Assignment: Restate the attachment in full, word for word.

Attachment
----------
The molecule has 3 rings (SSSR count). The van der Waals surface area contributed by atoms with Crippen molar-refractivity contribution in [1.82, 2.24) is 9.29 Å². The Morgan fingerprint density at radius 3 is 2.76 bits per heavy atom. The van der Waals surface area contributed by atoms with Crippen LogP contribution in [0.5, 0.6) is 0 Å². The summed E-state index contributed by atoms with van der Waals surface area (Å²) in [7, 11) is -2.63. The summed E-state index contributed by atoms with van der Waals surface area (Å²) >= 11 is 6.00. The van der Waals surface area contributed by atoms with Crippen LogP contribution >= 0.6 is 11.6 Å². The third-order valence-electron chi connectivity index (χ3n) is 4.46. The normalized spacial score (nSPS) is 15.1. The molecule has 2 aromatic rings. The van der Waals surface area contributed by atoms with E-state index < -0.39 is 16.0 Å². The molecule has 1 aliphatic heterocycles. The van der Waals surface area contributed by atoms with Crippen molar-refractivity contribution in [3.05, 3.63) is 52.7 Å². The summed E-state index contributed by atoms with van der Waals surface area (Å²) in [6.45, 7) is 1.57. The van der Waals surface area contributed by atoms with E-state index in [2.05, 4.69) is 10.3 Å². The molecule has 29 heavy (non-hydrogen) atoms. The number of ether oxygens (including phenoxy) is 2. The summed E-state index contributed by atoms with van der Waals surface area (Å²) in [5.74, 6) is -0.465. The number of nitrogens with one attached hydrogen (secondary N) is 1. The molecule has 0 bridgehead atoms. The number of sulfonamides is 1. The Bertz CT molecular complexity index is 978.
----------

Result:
The molecule has 3 rings (SSSR count). The van der Waals surface area contributed by atoms with Crippen molar-refractivity contribution in [1.82, 2.24) is 9.29 Å². The Morgan fingerprint density at radius 3 is 2.76 bits per heavy atom. The van der Waals surface area contributed by atoms with Crippen LogP contribution in [0.5, 0.6) is 0 Å². The summed E-state index contributed by atoms with van der Waals surface area (Å²) in [7, 11) is -2.63. The summed E-state index contributed by atoms with van der Waals surface area (Å²) >= 11 is 6.00. The van der Waals surface area contributed by atoms with Crippen LogP contribution >= 0.6 is 11.6 Å². The third-order valence-electron chi connectivity index (χ3n) is 4.46. The normalized spacial score (nSPS) is 15.1. The molecule has 2 aromatic rings. The van der Waals surface area contributed by atoms with E-state index < -0.39 is 16.0 Å². The molecule has 1 aliphatic heterocycles. The van der Waals surface area contributed by atoms with Crippen molar-refractivity contribution in [3.05, 3.63) is 52.7 Å². The summed E-state index contributed by atoms with van der Waals surface area (Å²) in [6.45, 7) is 1.57. The van der Waals surface area contributed by atoms with E-state index in [2.05, 4.69) is 10.3 Å². The molecule has 29 heavy (non-hydrogen) atoms. The number of ether oxygens (including phenoxy) is 2. The summed E-state index contributed by atoms with van der Waals surface area (Å²) in [5.74, 6) is -0.465. The number of nitrogens with one attached hydrogen (secondary N) is 1. The molecule has 0 bridgehead atoms. The number of sulfonamides is 1. The Bertz CT molecular complexity index is 978.